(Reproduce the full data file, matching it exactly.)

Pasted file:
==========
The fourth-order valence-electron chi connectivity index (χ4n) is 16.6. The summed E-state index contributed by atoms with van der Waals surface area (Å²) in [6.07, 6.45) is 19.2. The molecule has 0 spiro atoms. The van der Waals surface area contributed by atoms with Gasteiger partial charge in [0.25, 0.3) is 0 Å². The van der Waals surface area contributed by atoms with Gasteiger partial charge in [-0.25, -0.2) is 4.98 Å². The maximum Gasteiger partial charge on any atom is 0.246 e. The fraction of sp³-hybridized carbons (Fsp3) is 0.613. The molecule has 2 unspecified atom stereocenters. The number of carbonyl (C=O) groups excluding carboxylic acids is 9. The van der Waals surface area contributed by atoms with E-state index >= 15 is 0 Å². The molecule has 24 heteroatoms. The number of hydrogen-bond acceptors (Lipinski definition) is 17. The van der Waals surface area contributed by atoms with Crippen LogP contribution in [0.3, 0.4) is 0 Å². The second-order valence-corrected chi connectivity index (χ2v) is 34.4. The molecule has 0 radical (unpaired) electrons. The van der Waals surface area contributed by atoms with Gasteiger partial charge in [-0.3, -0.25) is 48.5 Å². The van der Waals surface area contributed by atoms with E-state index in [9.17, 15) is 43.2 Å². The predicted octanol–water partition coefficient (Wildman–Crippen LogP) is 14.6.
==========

The fourth-order valence-electron chi connectivity index (χ4n) is 16.6. The summed E-state index contributed by atoms with van der Waals surface area (Å²) in [6.07, 6.45) is 19.2. The molecule has 0 spiro atoms. The van der Waals surface area contributed by atoms with Gasteiger partial charge in [0.25, 0.3) is 0 Å². The van der Waals surface area contributed by atoms with Gasteiger partial charge in [-0.25, -0.2) is 4.98 Å². The maximum Gasteiger partial charge on any atom is 0.246 e. The fraction of sp³-hybridized carbons (Fsp3) is 0.613. The molecule has 2 unspecified atom stereocenters. The number of carbonyl (C=O) groups excluding carboxylic acids is 9. The van der Waals surface area contributed by atoms with E-state index >= 15 is 0 Å². The molecule has 24 heteroatoms. The number of hydrogen-bond acceptors (Lipinski definition) is 17. The van der Waals surface area contributed by atoms with Crippen LogP contribution in [0.3, 0.4) is 0 Å². The second-order valence-corrected chi connectivity index (χ2v) is 34.4. The molecule has 0 radical (unpaired) electrons. The van der Waals surface area contributed by atoms with Gasteiger partial charge in [-0.3, -0.25) is 48.5 Å². The van der Waals surface area contributed by atoms with E-state index in [9.17, 15) is 43.2 Å². The predicted octanol–water partition coefficient (Wildman–Crippen LogP) is 14.6.